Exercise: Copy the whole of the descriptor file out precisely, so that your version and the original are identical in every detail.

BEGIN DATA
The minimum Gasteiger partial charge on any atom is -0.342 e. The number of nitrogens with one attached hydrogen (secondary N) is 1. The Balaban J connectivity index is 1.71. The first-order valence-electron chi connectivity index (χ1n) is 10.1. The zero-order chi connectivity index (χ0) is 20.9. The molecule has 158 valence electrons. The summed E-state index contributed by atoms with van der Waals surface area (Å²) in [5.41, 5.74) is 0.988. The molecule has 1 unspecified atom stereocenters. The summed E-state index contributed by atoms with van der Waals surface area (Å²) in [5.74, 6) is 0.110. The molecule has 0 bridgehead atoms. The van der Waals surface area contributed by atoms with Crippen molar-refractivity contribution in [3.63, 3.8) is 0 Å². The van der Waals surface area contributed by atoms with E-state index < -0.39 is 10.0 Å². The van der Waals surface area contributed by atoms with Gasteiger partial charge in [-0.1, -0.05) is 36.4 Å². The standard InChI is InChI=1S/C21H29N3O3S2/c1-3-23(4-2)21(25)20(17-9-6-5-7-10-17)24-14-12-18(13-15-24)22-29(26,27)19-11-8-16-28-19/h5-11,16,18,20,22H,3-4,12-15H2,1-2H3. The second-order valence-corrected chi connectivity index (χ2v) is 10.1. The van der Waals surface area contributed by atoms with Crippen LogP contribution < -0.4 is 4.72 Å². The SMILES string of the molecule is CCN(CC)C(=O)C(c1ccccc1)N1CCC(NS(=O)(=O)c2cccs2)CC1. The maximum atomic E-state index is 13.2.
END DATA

The minimum Gasteiger partial charge on any atom is -0.342 e. The number of nitrogens with one attached hydrogen (secondary N) is 1. The Balaban J connectivity index is 1.71. The first-order valence-electron chi connectivity index (χ1n) is 10.1. The zero-order chi connectivity index (χ0) is 20.9. The molecule has 158 valence electrons. The summed E-state index contributed by atoms with van der Waals surface area (Å²) in [5.41, 5.74) is 0.988. The molecule has 1 unspecified atom stereocenters. The summed E-state index contributed by atoms with van der Waals surface area (Å²) in [5.74, 6) is 0.110. The molecule has 0 bridgehead atoms. The van der Waals surface area contributed by atoms with Crippen molar-refractivity contribution in [3.63, 3.8) is 0 Å². The van der Waals surface area contributed by atoms with E-state index < -0.39 is 10.0 Å². The van der Waals surface area contributed by atoms with Gasteiger partial charge in [-0.1, -0.05) is 36.4 Å². The standard InChI is InChI=1S/C21H29N3O3S2/c1-3-23(4-2)21(25)20(17-9-6-5-7-10-17)24-14-12-18(13-15-24)22-29(26,27)19-11-8-16-28-19/h5-11,16,18,20,22H,3-4,12-15H2,1-2H3. The second-order valence-corrected chi connectivity index (χ2v) is 10.1. The van der Waals surface area contributed by atoms with Crippen LogP contribution < -0.4 is 4.72 Å². The SMILES string of the molecule is CCN(CC)C(=O)C(c1ccccc1)N1CCC(NS(=O)(=O)c2cccs2)CC1. The maximum atomic E-state index is 13.2.